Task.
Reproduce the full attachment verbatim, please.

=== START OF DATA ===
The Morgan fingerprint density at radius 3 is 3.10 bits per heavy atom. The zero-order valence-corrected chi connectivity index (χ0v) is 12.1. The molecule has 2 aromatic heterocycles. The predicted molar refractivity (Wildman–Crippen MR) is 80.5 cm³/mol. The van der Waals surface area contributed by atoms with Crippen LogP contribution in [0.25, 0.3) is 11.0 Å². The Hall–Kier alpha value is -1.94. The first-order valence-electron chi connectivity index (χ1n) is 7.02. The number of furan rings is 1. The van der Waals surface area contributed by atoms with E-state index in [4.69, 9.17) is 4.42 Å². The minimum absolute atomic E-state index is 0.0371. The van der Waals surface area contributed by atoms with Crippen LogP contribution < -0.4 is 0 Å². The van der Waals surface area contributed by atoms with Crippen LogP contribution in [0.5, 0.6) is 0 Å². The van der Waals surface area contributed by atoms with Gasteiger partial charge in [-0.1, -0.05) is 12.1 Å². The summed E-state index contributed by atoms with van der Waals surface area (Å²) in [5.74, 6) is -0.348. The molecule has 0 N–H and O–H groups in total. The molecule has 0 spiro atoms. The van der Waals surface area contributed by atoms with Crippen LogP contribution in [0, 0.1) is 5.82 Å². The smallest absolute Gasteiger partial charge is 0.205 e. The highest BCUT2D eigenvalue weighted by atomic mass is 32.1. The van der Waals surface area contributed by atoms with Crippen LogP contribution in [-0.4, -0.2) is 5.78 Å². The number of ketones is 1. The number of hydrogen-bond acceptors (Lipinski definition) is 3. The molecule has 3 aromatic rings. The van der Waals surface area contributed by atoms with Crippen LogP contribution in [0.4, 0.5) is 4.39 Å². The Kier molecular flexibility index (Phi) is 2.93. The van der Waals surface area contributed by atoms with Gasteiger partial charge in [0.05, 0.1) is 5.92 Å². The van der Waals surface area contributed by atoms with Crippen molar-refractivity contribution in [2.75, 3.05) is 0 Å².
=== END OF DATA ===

The Morgan fingerprint density at radius 3 is 3.10 bits per heavy atom. The zero-order valence-corrected chi connectivity index (χ0v) is 12.1. The molecule has 2 aromatic heterocycles. The predicted molar refractivity (Wildman–Crippen MR) is 80.5 cm³/mol. The van der Waals surface area contributed by atoms with Crippen LogP contribution in [0.25, 0.3) is 11.0 Å². The Hall–Kier alpha value is -1.94. The first-order valence-electron chi connectivity index (χ1n) is 7.02. The number of furan rings is 1. The van der Waals surface area contributed by atoms with E-state index in [4.69, 9.17) is 4.42 Å². The minimum absolute atomic E-state index is 0.0371. The van der Waals surface area contributed by atoms with Crippen LogP contribution < -0.4 is 0 Å². The van der Waals surface area contributed by atoms with Crippen LogP contribution in [0.5, 0.6) is 0 Å². The van der Waals surface area contributed by atoms with Gasteiger partial charge in [-0.1, -0.05) is 12.1 Å². The summed E-state index contributed by atoms with van der Waals surface area (Å²) in [5.74, 6) is -0.348. The molecule has 0 N–H and O–H groups in total. The molecule has 0 spiro atoms. The van der Waals surface area contributed by atoms with Crippen LogP contribution in [0, 0.1) is 5.82 Å². The smallest absolute Gasteiger partial charge is 0.205 e. The highest BCUT2D eigenvalue weighted by atomic mass is 32.1. The van der Waals surface area contributed by atoms with Crippen LogP contribution in [-0.4, -0.2) is 5.78 Å². The number of ketones is 1. The number of hydrogen-bond acceptors (Lipinski definition) is 3. The molecule has 3 aromatic rings. The van der Waals surface area contributed by atoms with Crippen LogP contribution in [0.4, 0.5) is 4.39 Å². The Kier molecular flexibility index (Phi) is 2.93. The van der Waals surface area contributed by atoms with Gasteiger partial charge in [0.05, 0.1) is 5.92 Å². The van der Waals surface area contributed by atoms with Crippen molar-refractivity contribution in [2.75, 3.05) is 0 Å².